I guess calumny is pretty much the same as perjury to these people.

Hi, My Name Is . . .

All right, maybe I’m fixating a little on the Discovery Institute’s reaction to the Lebec, California case. But just because I’ve done a post . . . or two . . . or three . . . whatever . . . about it, doesn’t mean I have a problem or anything. I can quit anytime I like.

Tell you what, that’s just what I’ll do. I’ll quit . . . right after I have this last one for the road:

On the Discovery Institute’s website, Evolution News & Views, in an article entitled "Then Americans United Okay With Intelligent Design in Philosophy, Now Americans United Seeking To Stamp It Out Across The Board," dated January 17th and contemporaneous with the already conflicting positions it has taken since the settlement, the DI claimed that Americans United for Separation of Church and State position on ID was that it wanted "to ban it from all classes."

They reached this conclusion based on the following quote from Ayesah Khan, legal director for Americans United (all emphasis added):

This [the Lebec settlement] sends a strong signal to school districts across the country that they cannot promote creationism or intelligent design as an alternative to evolution, whether they do so in a science class or a humanities class.

Which they claim contradicts this statement from the Rev. Barry Lynn, executive director of Americans United:

[Y]ou can, in fact, talk about creation stories from a multitude of religions. It ought to be to be in a social studies class, not in a biology class.

So, basically, what the DI is trying to do is to turn the lack of reading comprehension into a political movement.

Wednesday, January 18, 2006


Every Which Way . . .

If you follow Casey Luskin’s statements over the last few days, it is hard to see where the Discovery Institute thinks it is going with Intelligent Design in the wake of the Debacle in Dover.

Luskin, an attorney and the DI’s point man on the El Tejon School District case in California, is quoted in an article dated January 18th in the Los Angeles Times as kvetching about the settlement the school board reached with Americans United for Separation of Church and State:

"What you have here is a small school district that essentially got bullied into an overreaching settlement by Americans United," said Casey Luskin, an attorney for the Seattle-based Discovery Institute, a public policy think tank that promotes intelligent design. "They want complete censorship of intelligent design from state-run schools. It's a problem, because intelligent design is a science. It's not a religious point of view." ...

[B]y promising to never again offer a course that promotes or endorses creationism, creation science or intelligent design, school officials had essentially "abdicated their constitutional right to present this scientific theory in schools," Luskin said.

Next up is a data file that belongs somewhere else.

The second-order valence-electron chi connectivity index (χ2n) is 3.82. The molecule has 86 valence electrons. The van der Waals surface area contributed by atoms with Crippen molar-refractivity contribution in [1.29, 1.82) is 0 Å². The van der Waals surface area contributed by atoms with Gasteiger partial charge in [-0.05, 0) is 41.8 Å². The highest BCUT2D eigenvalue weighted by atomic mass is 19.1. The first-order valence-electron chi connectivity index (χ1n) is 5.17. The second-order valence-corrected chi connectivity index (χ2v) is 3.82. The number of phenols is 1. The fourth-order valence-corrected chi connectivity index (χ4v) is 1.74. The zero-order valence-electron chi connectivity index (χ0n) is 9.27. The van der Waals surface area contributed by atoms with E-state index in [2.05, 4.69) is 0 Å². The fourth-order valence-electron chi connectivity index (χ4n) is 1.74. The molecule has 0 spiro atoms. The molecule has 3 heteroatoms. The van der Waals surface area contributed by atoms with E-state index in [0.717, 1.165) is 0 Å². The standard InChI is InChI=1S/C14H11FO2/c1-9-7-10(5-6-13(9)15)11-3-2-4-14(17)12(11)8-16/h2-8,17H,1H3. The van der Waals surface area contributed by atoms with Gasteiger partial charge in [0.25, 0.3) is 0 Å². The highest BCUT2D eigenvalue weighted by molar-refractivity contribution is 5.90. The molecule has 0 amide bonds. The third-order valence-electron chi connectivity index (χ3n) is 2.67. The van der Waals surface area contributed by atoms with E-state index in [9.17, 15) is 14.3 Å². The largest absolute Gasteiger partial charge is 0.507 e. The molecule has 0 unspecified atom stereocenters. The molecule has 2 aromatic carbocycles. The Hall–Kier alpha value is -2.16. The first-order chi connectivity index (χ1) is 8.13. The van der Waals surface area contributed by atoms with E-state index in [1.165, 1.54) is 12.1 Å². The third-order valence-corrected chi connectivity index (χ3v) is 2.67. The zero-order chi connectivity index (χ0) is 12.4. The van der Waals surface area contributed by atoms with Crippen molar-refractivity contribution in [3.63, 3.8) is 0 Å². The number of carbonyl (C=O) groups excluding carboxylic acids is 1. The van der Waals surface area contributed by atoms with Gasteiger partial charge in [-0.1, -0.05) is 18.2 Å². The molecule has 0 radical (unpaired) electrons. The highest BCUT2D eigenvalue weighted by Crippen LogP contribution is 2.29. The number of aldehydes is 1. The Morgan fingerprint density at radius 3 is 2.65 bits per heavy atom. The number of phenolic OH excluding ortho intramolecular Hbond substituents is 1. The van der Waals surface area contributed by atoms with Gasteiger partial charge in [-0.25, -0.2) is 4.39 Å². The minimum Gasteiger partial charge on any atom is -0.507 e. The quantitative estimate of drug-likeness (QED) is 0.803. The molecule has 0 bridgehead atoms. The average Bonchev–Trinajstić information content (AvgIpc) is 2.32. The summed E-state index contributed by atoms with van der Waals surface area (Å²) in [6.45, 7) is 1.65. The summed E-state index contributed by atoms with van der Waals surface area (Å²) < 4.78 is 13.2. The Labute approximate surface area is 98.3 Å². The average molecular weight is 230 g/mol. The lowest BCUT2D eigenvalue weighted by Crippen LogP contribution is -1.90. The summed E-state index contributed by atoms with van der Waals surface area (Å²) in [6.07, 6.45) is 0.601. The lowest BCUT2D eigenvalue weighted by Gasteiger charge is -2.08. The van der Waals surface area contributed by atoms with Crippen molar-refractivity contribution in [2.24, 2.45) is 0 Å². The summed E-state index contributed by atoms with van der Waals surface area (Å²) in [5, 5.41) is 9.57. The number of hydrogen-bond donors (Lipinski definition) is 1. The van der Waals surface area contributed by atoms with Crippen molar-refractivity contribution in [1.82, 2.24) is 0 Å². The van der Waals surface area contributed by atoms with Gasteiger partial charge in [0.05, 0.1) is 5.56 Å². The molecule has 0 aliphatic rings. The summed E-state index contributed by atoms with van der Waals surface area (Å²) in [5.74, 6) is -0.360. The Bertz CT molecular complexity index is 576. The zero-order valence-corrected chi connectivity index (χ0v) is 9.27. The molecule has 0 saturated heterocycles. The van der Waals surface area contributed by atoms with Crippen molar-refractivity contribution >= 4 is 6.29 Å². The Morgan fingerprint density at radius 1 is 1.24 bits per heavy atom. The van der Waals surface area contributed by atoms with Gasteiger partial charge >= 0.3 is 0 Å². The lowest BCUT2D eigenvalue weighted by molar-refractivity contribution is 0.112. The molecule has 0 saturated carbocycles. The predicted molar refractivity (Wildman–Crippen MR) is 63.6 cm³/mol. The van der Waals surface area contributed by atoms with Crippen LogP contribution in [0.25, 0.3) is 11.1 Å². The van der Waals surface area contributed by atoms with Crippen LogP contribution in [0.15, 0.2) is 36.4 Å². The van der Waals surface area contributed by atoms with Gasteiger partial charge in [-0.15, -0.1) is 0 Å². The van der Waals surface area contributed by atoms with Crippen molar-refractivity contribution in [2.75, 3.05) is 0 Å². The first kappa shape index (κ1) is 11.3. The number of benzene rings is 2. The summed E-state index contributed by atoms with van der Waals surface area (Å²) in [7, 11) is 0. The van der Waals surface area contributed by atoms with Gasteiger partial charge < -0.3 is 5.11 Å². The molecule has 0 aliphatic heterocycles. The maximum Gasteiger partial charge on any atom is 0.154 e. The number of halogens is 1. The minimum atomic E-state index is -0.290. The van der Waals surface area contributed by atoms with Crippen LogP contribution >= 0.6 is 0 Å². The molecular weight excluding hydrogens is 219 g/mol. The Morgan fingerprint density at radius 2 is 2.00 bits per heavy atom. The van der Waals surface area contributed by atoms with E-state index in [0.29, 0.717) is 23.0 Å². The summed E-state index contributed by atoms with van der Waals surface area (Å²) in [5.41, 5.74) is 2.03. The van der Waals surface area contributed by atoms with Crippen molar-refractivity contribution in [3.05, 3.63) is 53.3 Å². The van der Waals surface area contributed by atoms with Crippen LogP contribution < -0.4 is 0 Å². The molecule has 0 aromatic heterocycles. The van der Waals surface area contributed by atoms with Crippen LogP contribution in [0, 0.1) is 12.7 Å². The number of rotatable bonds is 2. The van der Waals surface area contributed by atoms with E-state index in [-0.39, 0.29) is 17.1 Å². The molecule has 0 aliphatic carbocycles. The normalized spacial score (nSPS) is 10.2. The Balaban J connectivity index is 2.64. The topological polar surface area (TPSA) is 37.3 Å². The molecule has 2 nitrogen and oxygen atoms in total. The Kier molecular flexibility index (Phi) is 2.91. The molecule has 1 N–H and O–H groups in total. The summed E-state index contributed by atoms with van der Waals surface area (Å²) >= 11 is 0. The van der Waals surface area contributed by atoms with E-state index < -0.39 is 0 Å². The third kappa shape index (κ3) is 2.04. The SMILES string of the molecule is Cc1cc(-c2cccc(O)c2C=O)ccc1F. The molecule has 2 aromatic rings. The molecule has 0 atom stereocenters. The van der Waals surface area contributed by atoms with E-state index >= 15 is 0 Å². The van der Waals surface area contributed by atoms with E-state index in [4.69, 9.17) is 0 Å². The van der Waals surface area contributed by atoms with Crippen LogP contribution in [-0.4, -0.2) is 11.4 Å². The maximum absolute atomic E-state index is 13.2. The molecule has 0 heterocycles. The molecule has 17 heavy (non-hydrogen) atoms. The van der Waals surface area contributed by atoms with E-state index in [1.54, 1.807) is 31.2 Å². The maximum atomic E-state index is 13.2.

Never mind that the DI had its chance to convince an impartial Republican judge that ID is science and chickened out and that their fellow travelers spend six weeks attempting just that and Judge Jones' still found that the "overwhelming evidence at trial established that ID is a religious view, a mere re-labeling of creationism, and not a scientific theory." Also forget that "promote" and "endorse" have very technical meanings in Establishment clause jurisprudence, as Luskin certainly knows if he paid any attention in law school or even read Judge Jones’ decision, where both terms were extensively discussed. In point of fact, all the board did was promise not to violate the Constitution again.

But did Luskin manage to forget his own role in the case so soon? Here is what Mr. Luskin said when he appeared at the January 13, 2006 public meeting of the El Tejon School Board:

But if you do not cancel this course, and if you let this lawsuit go forward, you are going to lose and there will be a dangerous legal precedent set which could threaten the teaching of intelligent design on the national level.

If the school board was being bullied, the DI was right there exhibiting its own set of brass knuckles.

But in a post entitled "Discovery Institute Praises School District for Withdrawing Class Misrepresenting Intelligent Design" on the DI’s blog, Evolution News & Views, dated January 17th, Luskin is quoted as saying:

We are pleased that the school district followed our recommendation to withdraw this class. From the very beginning this course was not formulated properly and was confusing students by including discussion of intelligent design with material that promoted young earth creationism as fact.
Moreover, there is no mention of evil evolutionists kneecapping innocent phys ed teachers or fitting cowering school board members with cement overshoes. Instead, Luskin goes on: